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    Hi. For the dp_sum function, is mechanism='Snapping' allowed?
    According to https://opendifferentialprivacy.github.io/smartnoise-core-python/opendp.smartnoise.core.components.html?highlight=dp_sum#opendp.smartnoise.core.components.dp_sum, mechanism – Privatizing mechanism to use. One of [Automatic, Laplace, Gaussian, AnalyticGaussian, SimpleGeometric].
    1 reply
    Yiming (Paul) Li
    Hello. Is there a way to extract the sql query rewritten by smartnoise? For example, some function or method that works like the following: rewritten_sql = func("select sum(var1) from table group by var2"). Thanks!
    2 replies
    Hello. I am having a hard time finding documentation on setting the privacy budget. Can someone assist?
    2 replies
    Gonzalo Munilla Garrido
    Hi @joshua-oss :) I am conducting a benchmark on different DP libs. I have two open points that I am unable to unravel. Perhaps you may be so kind to provide your insights.
    1) I have tried the sum and mean query with Smartnoise and another two libs, and despite the fact that they use a different underlying implementation, the results are the same.
    What you see below is the sample std of the scaled error of 500 experiments performed for each epsilon for the Mean query. The dataset on which it was executed has a size of 10000, an std of 250 and a skewness of 5 (Gaussian).
    What is your intuition about these results?
    2) I did the same for the Count query, and no matter the value of the 3 parameters, the libraries (including Smartnoise) drop at a high value of epsilon:
    What might be the reason behind this drop in Smart noise? I think your outputs are rounded and thus at a high value of epsilon, it is hard to get a value outside the 0.5 decimal range to output a further value form the true one. What do you think?
    Thank you in advance for your time :)
    27 replies
    Gonzalo Munilla Garrido
    Gonzalo Munilla Garrido

    Hi :)
    If you may be so kind, I have a further question about floating-point protection. Mironov invented the Snapping mechanism to protect against an attack of that kind, but is the Snapping mechanism something you can include in any mechanism like the geometric or the gaussian or the laplace, or is it a stand-alone mechanism in and of itself?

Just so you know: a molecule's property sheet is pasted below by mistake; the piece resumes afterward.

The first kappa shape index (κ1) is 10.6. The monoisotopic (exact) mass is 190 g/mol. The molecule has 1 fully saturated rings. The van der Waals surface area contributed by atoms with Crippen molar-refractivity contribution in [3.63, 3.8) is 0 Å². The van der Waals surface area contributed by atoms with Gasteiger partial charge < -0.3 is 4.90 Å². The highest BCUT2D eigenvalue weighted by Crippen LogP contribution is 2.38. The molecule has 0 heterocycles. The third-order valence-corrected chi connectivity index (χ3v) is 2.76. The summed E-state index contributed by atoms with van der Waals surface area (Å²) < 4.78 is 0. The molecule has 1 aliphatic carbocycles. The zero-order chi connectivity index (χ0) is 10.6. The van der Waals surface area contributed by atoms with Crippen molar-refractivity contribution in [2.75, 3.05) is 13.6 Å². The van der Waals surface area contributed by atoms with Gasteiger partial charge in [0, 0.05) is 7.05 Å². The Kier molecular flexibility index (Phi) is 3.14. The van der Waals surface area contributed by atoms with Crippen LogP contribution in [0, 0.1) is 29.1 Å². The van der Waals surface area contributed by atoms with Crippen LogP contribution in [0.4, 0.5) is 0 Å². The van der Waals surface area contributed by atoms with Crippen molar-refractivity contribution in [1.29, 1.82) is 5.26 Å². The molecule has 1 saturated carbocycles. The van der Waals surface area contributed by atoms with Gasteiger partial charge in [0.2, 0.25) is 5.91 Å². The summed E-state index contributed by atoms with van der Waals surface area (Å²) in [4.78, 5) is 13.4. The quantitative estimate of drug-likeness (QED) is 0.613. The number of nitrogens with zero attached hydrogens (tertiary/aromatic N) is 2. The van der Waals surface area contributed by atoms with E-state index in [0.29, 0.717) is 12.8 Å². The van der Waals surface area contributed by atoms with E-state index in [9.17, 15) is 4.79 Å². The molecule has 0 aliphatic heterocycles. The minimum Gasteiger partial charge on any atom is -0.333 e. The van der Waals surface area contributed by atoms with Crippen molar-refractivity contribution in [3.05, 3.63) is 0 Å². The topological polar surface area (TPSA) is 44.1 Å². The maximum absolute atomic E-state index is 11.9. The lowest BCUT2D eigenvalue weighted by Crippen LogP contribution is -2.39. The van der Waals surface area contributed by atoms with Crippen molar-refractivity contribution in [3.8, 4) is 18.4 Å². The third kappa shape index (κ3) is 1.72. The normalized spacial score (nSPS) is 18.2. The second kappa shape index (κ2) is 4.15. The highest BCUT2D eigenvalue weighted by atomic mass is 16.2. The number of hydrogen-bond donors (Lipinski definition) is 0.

I think it is the former but

    Let me elaborate, on the DPCount found in https://opendifferentialprivacy.github.io/smartnoise-core/doc/smartnoise_validator/proto/struct.DpCount.html:
    "From Privatizing mechanism to use. One of [SimpleGeometric, Laplace, Snapping, Gaussian, AnalyticGaussian]. Only SimpleGeometric is accepted if floating-point protections are enabled."

    But if floating-point protection is enabled, then it means you are using the snapping mechanism, but the Snapping mechanism is one of the mechanism you could choose instead of the Geometric one.

    And it is the one that aparently is chosen as default.
    So reading that from the documentation is conflicting, but perhaps I was mistaken in my prior assessment.
    Gonzalo Munilla Garrido
    And, is floating-point protection enabled by default?
    From a previous conversation Jan 26 22:00: "Note that SmartNoise can use any one of several mechanisms on count: SimpleGeometric, Laplace, Snapping, Gaussian, or AnalyticGaussian. It defaults to Simple Geometric"
    If it defaults to Geometric, then looking at the docs, it means that the floating-point protection does not need to be set, it is by default enabled.
    In our implementation, we have not set it.
    Gonzalo Munilla Garrido
    Also, because counts are integers, then there is no need to use the snapping mech. However, in the docs the protection is specified as if ints were vulnerable

    Yes, floating point protection is enabled by default. It might be more correct to call it "floating-point-safe", since it's not a general-purpose protection method, but instead uses whichever mechanism is floating-point safe. In other words, the floating point problems are related to the mechanism being used. The Laplace mechanism (which transforms uniform random noise using floating point operations to get a Laplace distribution), was the first mechanism where these issues were discovered. But we have subsequently learned there are also issues with Gaussian and Exponential, at least. The snapping mechanism modifies Laplace mechanism; there are some proposals for how to protect Gaussian mechanism, using different techniques. The proposal linked earlier is an entirely different technique that changes the exponential mechanism to be safe.